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Addict Sci Clin Pract. 2017 Dec 4;12(1):30. doi: 10.1186/s13722-017-0098-5.

Role of substance use in HIV care cascade outcomes among people who inject drugs in Russia.

Author information

1
Clinical Addiction Research and Education Unit, Section of General Internal Medicine, Department of Medicine, Boston University School of Medicine/Boston Medical Center, 801 Massachusetts Avenue, 2nd Floor, Boston, MA, 02118, USA.
2
Department of Infectious Diseases, Bashkir State Medical University, 3 Lenina St., Ufa, Bashkortostan Republic, Russian Federation, 450000.
3
Clinical Addiction Research and Education Unit, Section of General Internal Medicine, Department of Medicine, Boston Medical Center, 801 Massachusetts Avenue, 2nd Floor, Boston, MA, 02118, USA.
4
Department of Biostatistics, Boston University School of Public Health, 801 Massachusetts Avenue, 3rd Floor, Boston, MA, 02118, USA.
5
First St. Petersburg Pavlov State Medical University, Lev Tolstoy St. 6/8, St. Petersburg, Russian Federation, 197022.
6
Data Coordinating Center, Boston University School of Public Health, 85 E Newton St M921, Boston, MA, 02118, USA.
7
HIV/AIDS Research, National Institute on Alcohol Abuse and Alcoholism, National Institute of Health, 5365 Fishers Lane, Bethesda, MD, 20892, USA.
8
Pasteur Research Institute of Epidemiology and Microbiology, Mira St. 14, St. Petersburg, Russian Federation, 197101.
9
St. Petersburg Bekhterev Research Psychoneurological Institute, Bekhtereva St., 3, St. Petersburg, Russian Federation, 192019.
10
Clinical Addiction Research and Education Unit, Section of General Internal Medicine, Department of Medicine, Boston University School of Medicine/Boston Medical Center, 801 Massachusetts Avenue, 2nd Floor, Boston, MA, 02118, USA. jsamet@bu.edu.
11
Department of Community Health Sciences, Boston University School of Public Health, 801 Massachusetts Avenue, Boston, MA, 02118, USA. jsamet@bu.edu.

Abstract

BACKGROUND:

Engaging people who drink alcohol or inject drugs in HIV care can be challenging, particularly in Eastern Europe. Healthcare facilities in Russia are organized by specialty; therefore linking patients from addiction care to HIV hospitals has been difficult. The HIV care cascade outlines stages of HIV care (e.g., linkage to care, prescribed antiretroviral therapy [ART], and achieving HIV viral suppression). We hypothesized that unhealthy alcohol use, injection drug use, and opioid craving are associated with unfavorable HIV care cascade outcomes.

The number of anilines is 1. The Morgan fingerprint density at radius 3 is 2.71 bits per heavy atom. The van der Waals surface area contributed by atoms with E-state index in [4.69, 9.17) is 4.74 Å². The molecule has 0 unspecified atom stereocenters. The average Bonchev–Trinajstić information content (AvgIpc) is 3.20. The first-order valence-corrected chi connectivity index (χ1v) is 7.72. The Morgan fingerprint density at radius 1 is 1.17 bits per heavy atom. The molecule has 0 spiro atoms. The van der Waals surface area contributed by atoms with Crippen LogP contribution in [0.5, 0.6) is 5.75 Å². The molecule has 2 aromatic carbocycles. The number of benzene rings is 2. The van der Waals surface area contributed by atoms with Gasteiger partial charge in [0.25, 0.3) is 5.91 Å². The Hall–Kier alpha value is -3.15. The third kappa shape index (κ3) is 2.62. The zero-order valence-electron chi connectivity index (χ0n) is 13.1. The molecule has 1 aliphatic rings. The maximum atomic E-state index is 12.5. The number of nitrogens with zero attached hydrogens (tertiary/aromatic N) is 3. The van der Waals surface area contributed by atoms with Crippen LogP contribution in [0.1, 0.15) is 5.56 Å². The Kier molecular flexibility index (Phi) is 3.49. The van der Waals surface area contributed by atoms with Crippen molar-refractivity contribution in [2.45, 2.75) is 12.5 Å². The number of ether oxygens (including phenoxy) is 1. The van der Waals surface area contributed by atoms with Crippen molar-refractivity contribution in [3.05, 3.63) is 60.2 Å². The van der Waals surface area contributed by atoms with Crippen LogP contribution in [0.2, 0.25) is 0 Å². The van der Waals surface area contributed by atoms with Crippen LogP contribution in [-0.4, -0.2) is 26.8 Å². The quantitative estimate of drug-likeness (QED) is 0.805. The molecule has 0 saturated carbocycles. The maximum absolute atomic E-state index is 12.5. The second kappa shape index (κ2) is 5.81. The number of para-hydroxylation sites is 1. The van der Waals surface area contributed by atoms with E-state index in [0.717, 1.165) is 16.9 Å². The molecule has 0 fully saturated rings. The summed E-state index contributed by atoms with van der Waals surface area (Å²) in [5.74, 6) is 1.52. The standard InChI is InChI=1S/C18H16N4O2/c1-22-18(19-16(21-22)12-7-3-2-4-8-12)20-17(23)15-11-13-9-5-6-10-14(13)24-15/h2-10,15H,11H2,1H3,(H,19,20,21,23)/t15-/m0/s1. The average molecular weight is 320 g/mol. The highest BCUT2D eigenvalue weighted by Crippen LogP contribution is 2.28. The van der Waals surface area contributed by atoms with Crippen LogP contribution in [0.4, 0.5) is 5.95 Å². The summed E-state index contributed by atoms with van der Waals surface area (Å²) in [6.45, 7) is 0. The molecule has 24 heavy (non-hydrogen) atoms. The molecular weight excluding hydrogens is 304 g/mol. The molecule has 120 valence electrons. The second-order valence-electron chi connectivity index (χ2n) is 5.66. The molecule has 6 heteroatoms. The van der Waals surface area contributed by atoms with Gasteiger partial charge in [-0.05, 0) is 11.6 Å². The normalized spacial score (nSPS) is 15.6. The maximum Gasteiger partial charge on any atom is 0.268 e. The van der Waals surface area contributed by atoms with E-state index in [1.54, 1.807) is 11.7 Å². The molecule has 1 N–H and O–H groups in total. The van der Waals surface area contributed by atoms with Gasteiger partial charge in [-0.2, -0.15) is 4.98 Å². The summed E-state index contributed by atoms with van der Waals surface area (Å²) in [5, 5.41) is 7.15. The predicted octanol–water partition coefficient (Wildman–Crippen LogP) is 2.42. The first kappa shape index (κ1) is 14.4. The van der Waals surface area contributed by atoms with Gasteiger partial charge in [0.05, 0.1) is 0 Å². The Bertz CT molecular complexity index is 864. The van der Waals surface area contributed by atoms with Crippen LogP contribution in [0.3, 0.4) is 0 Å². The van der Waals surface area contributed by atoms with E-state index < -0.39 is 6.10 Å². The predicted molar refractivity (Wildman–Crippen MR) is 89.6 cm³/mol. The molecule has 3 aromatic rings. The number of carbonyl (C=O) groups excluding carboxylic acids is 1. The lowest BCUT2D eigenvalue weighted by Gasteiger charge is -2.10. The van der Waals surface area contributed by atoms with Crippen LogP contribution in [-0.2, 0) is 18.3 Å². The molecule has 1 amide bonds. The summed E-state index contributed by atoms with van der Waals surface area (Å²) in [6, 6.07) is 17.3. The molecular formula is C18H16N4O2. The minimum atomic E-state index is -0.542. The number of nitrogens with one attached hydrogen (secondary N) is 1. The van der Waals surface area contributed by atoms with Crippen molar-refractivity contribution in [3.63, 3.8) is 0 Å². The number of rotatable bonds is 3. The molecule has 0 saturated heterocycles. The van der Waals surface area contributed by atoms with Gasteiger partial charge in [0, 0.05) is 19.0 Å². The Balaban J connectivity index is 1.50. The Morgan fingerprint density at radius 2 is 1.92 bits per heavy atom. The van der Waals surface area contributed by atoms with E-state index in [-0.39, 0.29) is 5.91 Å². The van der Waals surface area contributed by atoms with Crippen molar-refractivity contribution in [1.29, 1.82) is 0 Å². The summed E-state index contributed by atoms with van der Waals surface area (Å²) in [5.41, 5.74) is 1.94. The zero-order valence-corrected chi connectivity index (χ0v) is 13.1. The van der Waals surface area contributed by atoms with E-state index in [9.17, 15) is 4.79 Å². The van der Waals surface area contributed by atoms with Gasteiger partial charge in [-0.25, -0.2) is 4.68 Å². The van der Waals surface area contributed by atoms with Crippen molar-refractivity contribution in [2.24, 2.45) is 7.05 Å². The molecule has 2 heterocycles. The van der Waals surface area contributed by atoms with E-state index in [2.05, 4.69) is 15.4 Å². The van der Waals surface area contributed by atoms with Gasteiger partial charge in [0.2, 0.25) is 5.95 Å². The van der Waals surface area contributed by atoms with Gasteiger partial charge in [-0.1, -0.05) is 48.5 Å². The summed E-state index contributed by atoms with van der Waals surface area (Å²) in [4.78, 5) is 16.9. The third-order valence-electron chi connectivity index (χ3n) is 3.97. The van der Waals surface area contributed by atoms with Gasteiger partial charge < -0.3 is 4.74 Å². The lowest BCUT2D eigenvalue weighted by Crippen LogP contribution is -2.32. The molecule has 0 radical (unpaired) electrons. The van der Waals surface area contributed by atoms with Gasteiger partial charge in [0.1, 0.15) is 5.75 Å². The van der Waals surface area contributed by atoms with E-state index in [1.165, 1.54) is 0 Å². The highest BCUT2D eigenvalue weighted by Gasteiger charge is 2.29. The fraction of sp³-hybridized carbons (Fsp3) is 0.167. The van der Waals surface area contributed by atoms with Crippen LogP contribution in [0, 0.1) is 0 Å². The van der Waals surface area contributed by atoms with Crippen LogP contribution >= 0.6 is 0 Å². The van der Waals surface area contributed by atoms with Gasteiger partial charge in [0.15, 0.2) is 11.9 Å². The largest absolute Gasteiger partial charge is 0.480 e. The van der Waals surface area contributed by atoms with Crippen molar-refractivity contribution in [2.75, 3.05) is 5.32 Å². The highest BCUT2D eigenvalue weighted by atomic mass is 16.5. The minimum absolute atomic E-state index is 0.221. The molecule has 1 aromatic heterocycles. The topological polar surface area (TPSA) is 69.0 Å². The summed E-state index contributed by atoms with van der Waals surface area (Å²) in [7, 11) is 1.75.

METHODS:

We analyzed data from a cohort (n = 249) of HIV-positive Russians who have been in addiction hospital treatment in the past year and had a lifetime history of injection drug use (IDU). We evaluated the association between unhealthy alcohol use (AUDIT score > 7 [both hazardous drinking and dependence]), past-month injection drug use (IDU), and opioid craving (visual analogue scale from 1 to 100) with HIV care cascade outcomes. The primary outcome was linkage to HIV care within 12 months. Other outcomes were prescription of ART (secondary) and achievement of undetectable HIV viral load (HVL < 500 copies/mL) within 12 months (exploratory); the latter was analyzed on a subset in which HVL was measured (n = 48). We assessed outcomes via medical record review (linkage, ART) and serum tests (HVL). To examine the primary outcome, we used multiple logistic regression models controlling for potential confounders.

RESULTS:

Among 249 study participants, unhealthy alcohol use (n = 148 [59%]) and past-month IDU (n = 130 [52%]) were common. The mean opioid craving score was 49 (SD: 38). We were unable to detect significant associations between the independent variables (i.e., unhealthy alcohol use, IDU and opioid craving) and any HIV care cascade outcomes in unadjusted and adjusted analyses.

CONCLUSION:

In this cohort of HIV-positive Russians with a history of IDU, individual substance use factors were not significantly associated with achieving HIV care cascade milestones (i.e., linkage to HIV care; prescription for ART; or suppressed viral load). Given no detection of an association of cascade outcomes with recent unhealthy use of alcohol or injection drugs in this cohort, examining systemic factors to understand determinants of HIV care engagement for people with drug use would be important.

KEYWORDS:

ART; HIV care cascade; Injection drug use; Linkage to care; Opioid craving; Russia; Suppressed viral load; Unhealthy alcohol use

PMID:
29198185
PMCID:
PMC5713116
DOI:
10.1186/s13722-017-0098-5
[Indexed for MEDLINE]
Free PMC Article

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